Federal City Featured in Times-Picayune

21 September 2009

Woodward Design+Build’s work on the Federal City project is underway.

The Times-Picayune

‘Federal city’ takes shape in Algiers

The Times-Picayune

18 September 2009

The transformation of the Naval Support Activity in Algiers into a “federal city” campus for military, government and private agencies is solidly under way with the footprint for the national headquarters for Marine Forces Reserve, the project’s anchor tenant, taking shape.

A year ago, local leaders and Navy officials signed the final documents setting the stage for the active construction site, where concrete slabs are being poured over 2,600 pilings, and by December, project officials expect the exterior walls will be standing four-stories tall overlooking Opelousas and Hendee streets.

Contractor Woodward Design+Build of New Orleans expects the 417,000-square-foot headquarters compound to be occupied by Sept. 15, 2011, the federally mandated deadline by which the command’s 1,900 Marines and civilian personnel must move in.

“We’re on track, feeling excited about the prospects and delivering what we said we’re going to deliver, “ said retired Marine Corps Maj. Gen. David Mize, who is spearheading the federal city development.

Using $150 million provided by the state Department of Economic Development, federal city planners are constructing facilities for the command and the Marine Forces Reserve Band, which embedded a conductor’s baton and two Marine Corps coins in concrete for its building last month.

Developers envision that over 15 years, federal city will attract other government agencies and private businesses to the campus, ultimately bringing 10,000 jobs to Algiers.

The Marines have worked with the contractor and Mathes Brierre Architects of New Orleans for more than a year in designing the facilities to meet their needs and creating “a building that will be the envy of other Marine Corps commands, “ said Col. Bill Davis, assistant chief of staff for facilities at Marine Forces Reserve.

When construction is complete in June 2011, Marines will move out of their aging offices at Naval Support Activity’s east bank campus, where they work in facilities built in 1918 as an Army supply depot.
Susan Poag/The Times-PicayuneThe 72 concrete panels will be lifted by crane and secured to the slabs and to one another.

“The project is starting to visibly take shape, which has increased the level of anticipation and generating plenty of discussion in our current offices, “ Davis said. “The designs are pretty much set, and this building will provide significant improvements in our ability to operate as the headquarters for the Marine Forces Reserve.”

Architects and engineers suggested “tilt-wall construction,” Mize said, in which reinforced concrete panels that are 10 inches thick, complete with brick veneer and holes for windows, are fabricated on site. The 72 panels, each 10 feet wide and most 65 feet tall, will be lifted by crane and secured to the slabs and to one another.

“You’ll have no idea it wasn’t a stone kind of building,” Mize said.

The Navy and Defense Department announced in May 2005 it wanted to close the Naval Support Activity and move its military outfits to either the Naval Air Station-Joint Reserve Base in Belle Chasse or elsewhere.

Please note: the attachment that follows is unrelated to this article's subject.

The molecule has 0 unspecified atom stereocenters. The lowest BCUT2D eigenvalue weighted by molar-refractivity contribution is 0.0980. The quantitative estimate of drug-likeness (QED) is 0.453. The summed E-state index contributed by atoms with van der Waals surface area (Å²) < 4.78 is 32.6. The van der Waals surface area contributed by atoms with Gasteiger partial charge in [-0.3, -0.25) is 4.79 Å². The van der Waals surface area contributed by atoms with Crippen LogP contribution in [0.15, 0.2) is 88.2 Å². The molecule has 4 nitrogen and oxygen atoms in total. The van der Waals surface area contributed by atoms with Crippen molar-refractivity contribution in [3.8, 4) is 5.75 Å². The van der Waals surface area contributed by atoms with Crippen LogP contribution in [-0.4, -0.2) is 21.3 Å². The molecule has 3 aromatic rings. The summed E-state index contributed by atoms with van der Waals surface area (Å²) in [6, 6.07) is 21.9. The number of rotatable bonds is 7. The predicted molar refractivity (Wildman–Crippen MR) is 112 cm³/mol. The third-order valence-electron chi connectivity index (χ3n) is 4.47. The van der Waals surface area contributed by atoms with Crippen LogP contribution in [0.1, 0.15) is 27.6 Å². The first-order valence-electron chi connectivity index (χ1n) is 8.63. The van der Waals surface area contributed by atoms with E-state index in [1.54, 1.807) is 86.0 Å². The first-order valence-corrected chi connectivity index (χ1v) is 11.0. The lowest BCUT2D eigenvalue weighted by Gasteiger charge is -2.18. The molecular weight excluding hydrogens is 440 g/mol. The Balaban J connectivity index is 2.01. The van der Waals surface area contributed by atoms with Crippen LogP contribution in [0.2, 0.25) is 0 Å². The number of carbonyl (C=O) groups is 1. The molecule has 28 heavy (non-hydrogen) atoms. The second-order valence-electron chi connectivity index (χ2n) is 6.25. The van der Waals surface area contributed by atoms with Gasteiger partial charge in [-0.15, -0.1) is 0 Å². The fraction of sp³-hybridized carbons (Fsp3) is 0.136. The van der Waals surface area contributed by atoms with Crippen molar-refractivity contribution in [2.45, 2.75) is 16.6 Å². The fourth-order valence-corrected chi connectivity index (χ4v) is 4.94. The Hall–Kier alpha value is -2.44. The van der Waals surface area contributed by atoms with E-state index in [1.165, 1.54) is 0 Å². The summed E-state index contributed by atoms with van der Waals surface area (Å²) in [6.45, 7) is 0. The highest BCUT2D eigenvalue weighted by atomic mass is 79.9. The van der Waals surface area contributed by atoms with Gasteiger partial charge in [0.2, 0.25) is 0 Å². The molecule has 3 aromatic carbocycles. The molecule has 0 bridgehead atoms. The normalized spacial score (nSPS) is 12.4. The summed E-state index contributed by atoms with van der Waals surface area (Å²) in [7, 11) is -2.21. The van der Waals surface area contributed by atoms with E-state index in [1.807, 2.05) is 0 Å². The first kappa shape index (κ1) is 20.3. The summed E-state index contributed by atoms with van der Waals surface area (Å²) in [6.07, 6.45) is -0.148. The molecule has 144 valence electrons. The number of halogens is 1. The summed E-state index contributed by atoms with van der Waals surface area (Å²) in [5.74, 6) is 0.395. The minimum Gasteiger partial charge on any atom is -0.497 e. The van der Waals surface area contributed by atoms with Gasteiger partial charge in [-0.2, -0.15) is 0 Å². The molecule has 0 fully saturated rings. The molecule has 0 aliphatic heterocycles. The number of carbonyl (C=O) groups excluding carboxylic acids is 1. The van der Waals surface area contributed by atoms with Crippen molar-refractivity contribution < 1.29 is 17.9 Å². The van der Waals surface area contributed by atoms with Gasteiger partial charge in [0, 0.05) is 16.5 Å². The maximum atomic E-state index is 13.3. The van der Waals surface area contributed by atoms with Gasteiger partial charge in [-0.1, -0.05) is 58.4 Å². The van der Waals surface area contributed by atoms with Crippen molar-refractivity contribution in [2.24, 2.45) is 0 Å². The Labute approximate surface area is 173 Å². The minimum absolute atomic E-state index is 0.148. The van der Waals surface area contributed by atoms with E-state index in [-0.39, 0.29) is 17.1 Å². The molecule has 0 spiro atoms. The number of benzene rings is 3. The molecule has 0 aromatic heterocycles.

The Base Realignment and Closure recommendation called for the Marine Forces Reserve to move to the air station. But state and local officials sold a federal panel on the federal city concept. The Navy signed a 75-year lease with the Algiers Development District board Sept. 29, 2008, one day before a federal deadline to break ground or else the base would close.

The law calls for Naval Support Activity’s east bank campus at Bywater to close by Sept. 15, 2011. Most operations are moving to the air station, which is seeing about $183 million in construction partly connected to the BRAC round of 2005.

The BRAC round also called for the Marine Corps Mobilization Command to move to Algiers from Kansas City, Mo. That move has begun, with “several dozen” Marines being transferred to New Orleans this year, Davis said. By the time the Marine Forces Reserve compound is complete, the command’s 300 personnel will have relocated to the West Bank.

Meanwhile, construction on the $21.5 million, 53,000-square-foot Coast Guard Sector New Orleans headquarters, adjacent to the federal city site, is about one-third complete, said Lt. Cmdr. John Barresi, the Coast Guard’s director of Gulf Coast reconstruction.

The facility, where about 300 Coast Guard personnel will work, is expected to be finished by May 2010, he said. Already, the concrete skeleton rises three stories, and construction on interior spaces began last week, Barresi said.

While the the Coast Guard building at the foot of Hendee Street is not part of federal city, Mize said discussions are under way for the agency and the Marine Corps to share security responsibilities, meaning the facilities would not be separated by a fence.

Construction is under way on about 14 acres of the total 149 acres that developers HRI/EEC LLC of New Orleans will get on Sept. 15, 2011, when the Navy turns over the remaining acreage to group. At that time, the fence bordering Naval Support Activity will be removed, allowing public access to all of the installation except for the Marine Corps compound, Mize said. Only then can redevelopment of the base begin, he said.

Following a master plan currently being devised, the redevelopment is expected over 15 years, he said. Developers are exploring restaurants, a grocery, a charter high school with a maritime focus and space for Delgado Community College to expand its West Bank campus, Mize said.

“We’re confident we won’t be a ghost town when it opens up in September 2011,” Mize said.

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